The psychology of colour in the office

The colours in your office affect your employees’ emotions, ultimately impacting on their productivity and therefore the success of your business. We take the psychology of colour into consideration when designing, refitting or refurbishing your workplace. We will carefully incorporate your unique brand into the image you want to create and the impact you want to achieve. In lieu of a full-on consultancy however, here is a quick guide to the effects you can achieve with the most common colours…

  • Green. Primarily associated with nature, balance and tranquillity, you will naturally find green used by organisations that focus on the environment. Green can also be related to money, so  you also find it in finance. The soothing quality of green makes it popular in industries where decision-making is key. It can help improve focus and efficiency. It’s also used by organisations where people tend to feel nervous, such as dentist waiting rooms or medical clinics. 
  • Blue. Associated with intellectual stimulation, blue has some of the reserve properties to red in that it also slows heart-rate and reduces appetite. This makes it perfect for environments where long periods of concentration are required. It also has a calming effect, triggering the brain’s natural tranquillisers, as well as an association with security and trust. This explains its predominance in medical companies, financial institutions and insurance brokers.
  • Red. Bold, intense and attention-grabbing, red has been shown to have a physical effect on the body. Red typically increases the heart rate and blood pressure, and speeds up metabolism to create hunger. This is why you see the colour so commonly in restaurants, particularly fast food chains. Red is also effective in high-energy, bustling creative environments. It is believed to increase productivity in staff and to make it seem that time is passing quickly. It’s not the most suitable colour for everyday offices where concentration and careful decision-making are paramount.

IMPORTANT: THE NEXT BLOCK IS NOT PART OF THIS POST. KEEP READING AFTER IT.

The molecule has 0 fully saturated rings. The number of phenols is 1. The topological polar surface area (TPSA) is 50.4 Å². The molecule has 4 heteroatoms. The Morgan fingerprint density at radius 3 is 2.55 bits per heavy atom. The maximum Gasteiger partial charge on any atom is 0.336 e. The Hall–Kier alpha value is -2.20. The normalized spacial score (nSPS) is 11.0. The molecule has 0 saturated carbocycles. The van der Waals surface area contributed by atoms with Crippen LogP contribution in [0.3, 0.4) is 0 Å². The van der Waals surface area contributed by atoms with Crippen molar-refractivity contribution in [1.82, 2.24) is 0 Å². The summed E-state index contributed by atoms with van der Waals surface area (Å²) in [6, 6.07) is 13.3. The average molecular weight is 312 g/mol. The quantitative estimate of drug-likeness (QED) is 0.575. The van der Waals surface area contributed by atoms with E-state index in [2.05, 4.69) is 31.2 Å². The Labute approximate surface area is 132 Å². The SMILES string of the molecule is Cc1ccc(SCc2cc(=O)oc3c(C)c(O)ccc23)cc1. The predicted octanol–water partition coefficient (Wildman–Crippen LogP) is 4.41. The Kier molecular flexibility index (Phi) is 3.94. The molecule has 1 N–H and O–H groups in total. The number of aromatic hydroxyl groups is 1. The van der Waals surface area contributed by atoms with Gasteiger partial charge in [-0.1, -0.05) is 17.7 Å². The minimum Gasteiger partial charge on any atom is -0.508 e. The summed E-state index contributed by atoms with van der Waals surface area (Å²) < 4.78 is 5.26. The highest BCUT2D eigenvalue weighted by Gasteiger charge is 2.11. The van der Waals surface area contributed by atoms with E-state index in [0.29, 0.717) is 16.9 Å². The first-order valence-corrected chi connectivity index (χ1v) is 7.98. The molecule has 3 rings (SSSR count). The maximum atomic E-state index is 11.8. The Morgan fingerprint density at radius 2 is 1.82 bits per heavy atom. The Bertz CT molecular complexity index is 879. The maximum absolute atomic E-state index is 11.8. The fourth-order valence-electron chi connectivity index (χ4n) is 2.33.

• Yellow. A fresh, energetic and positive colour that boosts innovation, yellow is naturally popular in creative work environments populated by writers, artists, developers and designers. The colour’s associations with fun, happiness and positivity bring warmth to brands and workspaces. Even just a hint of yellow within a neutral background can have a remarkably positive effect. Orange is somewhat an extension of yellow, even more optimistic and exuberant, but often perceived as not particularly serious.
  • White. With a clean and clinical vibe, white is commonly associated with simplicity and hygiene. Using only white is generally not ideal for an office space. While it can be comforting in a doctor’s waiting room, it can easily be perceived as cold and unfriendly in offices.
  • Black. Closely connected with authority, strength, stability and intellect, black also has naturally negative associations and can easily become heavy, overwhelming and oppressive when used in the workplace.

This is just a very rough guide. The shade and vibrancy of each colour, the combination of colours, your company’s brand, as well as many other design factors, will all affect the end result. When it comes to your workspace, at Flow we design office spaces that offer the combination of practicality and psychological wellbeing. Call us today on 01922 453 488 to discuss how we can help you create happier staff and a blooming, booming business.

Posted by: The Flow Team on 6th March 2018 @ 12:00 pm
Filed under: News
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